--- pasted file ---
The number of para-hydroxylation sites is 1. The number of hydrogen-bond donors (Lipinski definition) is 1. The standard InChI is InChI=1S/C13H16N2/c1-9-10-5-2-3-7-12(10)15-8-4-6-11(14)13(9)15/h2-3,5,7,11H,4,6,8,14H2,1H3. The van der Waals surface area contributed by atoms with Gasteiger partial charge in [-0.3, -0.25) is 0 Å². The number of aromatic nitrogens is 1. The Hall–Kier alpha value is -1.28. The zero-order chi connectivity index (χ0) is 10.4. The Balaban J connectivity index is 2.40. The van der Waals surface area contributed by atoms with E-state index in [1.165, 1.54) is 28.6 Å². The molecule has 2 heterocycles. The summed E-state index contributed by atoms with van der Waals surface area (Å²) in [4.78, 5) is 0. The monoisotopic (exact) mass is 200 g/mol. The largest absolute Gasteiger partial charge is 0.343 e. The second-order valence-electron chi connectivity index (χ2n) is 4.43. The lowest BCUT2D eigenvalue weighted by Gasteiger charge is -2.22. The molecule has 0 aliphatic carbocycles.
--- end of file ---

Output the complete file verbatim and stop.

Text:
The number of para-hydroxylation sites is 1. The number of hydrogen-bond donors (Lipinski definition) is 1. The standard InChI is InChI=1S/C13H16N2/c1-9-10-5-2-3-7-12(10)15-8-4-6-11(14)13(9)15/h2-3,5,7,11H,4,6,8,14H2,1H3. The van der Waals surface area contributed by atoms with Gasteiger partial charge in [-0.3, -0.25) is 0 Å². The number of aromatic nitrogens is 1. The Hall–Kier alpha value is -1.28. The zero-order chi connectivity index (χ0) is 10.4. The Balaban J connectivity index is 2.40. The van der Waals surface area contributed by atoms with E-state index in [1.165, 1.54) is 28.6 Å². The molecule has 2 heterocycles. The summed E-state index contributed by atoms with van der Waals surface area (Å²) in [4.78, 5) is 0. The monoisotopic (exact) mass is 200 g/mol. The largest absolute Gasteiger partial charge is 0.343 e. The second-order valence-electron chi connectivity index (χ2n) is 4.43. The lowest BCUT2D eigenvalue weighted by Gasteiger charge is -2.22. The molecule has 0 aliphatic carbocycles.